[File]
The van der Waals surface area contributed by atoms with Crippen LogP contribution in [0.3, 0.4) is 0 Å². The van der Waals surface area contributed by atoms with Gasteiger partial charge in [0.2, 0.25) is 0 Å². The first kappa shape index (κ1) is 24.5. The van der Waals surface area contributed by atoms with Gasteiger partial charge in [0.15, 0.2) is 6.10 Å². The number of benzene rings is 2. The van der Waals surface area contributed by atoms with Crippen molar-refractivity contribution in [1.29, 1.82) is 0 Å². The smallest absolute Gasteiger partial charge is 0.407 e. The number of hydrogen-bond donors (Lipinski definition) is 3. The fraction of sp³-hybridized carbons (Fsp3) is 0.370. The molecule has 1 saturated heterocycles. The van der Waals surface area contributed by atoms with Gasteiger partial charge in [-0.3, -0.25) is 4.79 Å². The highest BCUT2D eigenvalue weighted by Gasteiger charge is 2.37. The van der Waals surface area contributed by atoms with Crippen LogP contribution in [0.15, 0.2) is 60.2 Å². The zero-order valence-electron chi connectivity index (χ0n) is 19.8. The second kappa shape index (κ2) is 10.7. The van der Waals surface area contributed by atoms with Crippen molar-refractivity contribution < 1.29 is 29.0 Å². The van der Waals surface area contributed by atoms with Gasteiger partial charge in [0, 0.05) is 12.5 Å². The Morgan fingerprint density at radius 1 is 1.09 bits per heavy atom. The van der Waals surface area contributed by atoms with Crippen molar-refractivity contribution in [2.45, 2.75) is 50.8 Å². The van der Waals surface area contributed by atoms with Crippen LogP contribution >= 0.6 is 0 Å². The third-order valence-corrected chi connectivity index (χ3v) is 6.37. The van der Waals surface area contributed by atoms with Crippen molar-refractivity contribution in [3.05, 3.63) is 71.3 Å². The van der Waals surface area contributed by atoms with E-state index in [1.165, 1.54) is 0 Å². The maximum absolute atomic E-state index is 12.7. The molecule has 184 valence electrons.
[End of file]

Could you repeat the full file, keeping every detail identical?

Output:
The van der Waals surface area contributed by atoms with Crippen LogP contribution in [0.3, 0.4) is 0 Å². The van der Waals surface area contributed by atoms with Gasteiger partial charge in [0.2, 0.25) is 0 Å². The first kappa shape index (κ1) is 24.5. The van der Waals surface area contributed by atoms with Gasteiger partial charge in [0.15, 0.2) is 6.10 Å². The number of benzene rings is 2. The van der Waals surface area contributed by atoms with Crippen molar-refractivity contribution in [1.29, 1.82) is 0 Å². The smallest absolute Gasteiger partial charge is 0.407 e. The number of hydrogen-bond donors (Lipinski definition) is 3. The fraction of sp³-hybridized carbons (Fsp3) is 0.370. The molecule has 1 saturated heterocycles. The van der Waals surface area contributed by atoms with Gasteiger partial charge in [-0.3, -0.25) is 4.79 Å². The highest BCUT2D eigenvalue weighted by Gasteiger charge is 2.37. The van der Waals surface area contributed by atoms with Crippen LogP contribution in [0.15, 0.2) is 60.2 Å². The zero-order valence-electron chi connectivity index (χ0n) is 19.8. The second kappa shape index (κ2) is 10.7. The van der Waals surface area contributed by atoms with Crippen molar-refractivity contribution < 1.29 is 29.0 Å². The van der Waals surface area contributed by atoms with Gasteiger partial charge in [0, 0.05) is 12.5 Å². The Morgan fingerprint density at radius 1 is 1.09 bits per heavy atom. The van der Waals surface area contributed by atoms with Crippen molar-refractivity contribution in [2.45, 2.75) is 50.8 Å². The van der Waals surface area contributed by atoms with Crippen LogP contribution >= 0.6 is 0 Å². The third-order valence-corrected chi connectivity index (χ3v) is 6.37. The van der Waals surface area contributed by atoms with Crippen molar-refractivity contribution in [3.05, 3.63) is 71.3 Å². The van der Waals surface area contributed by atoms with E-state index in [1.165, 1.54) is 0 Å². The maximum absolute atomic E-state index is 12.7. The molecule has 184 valence electrons.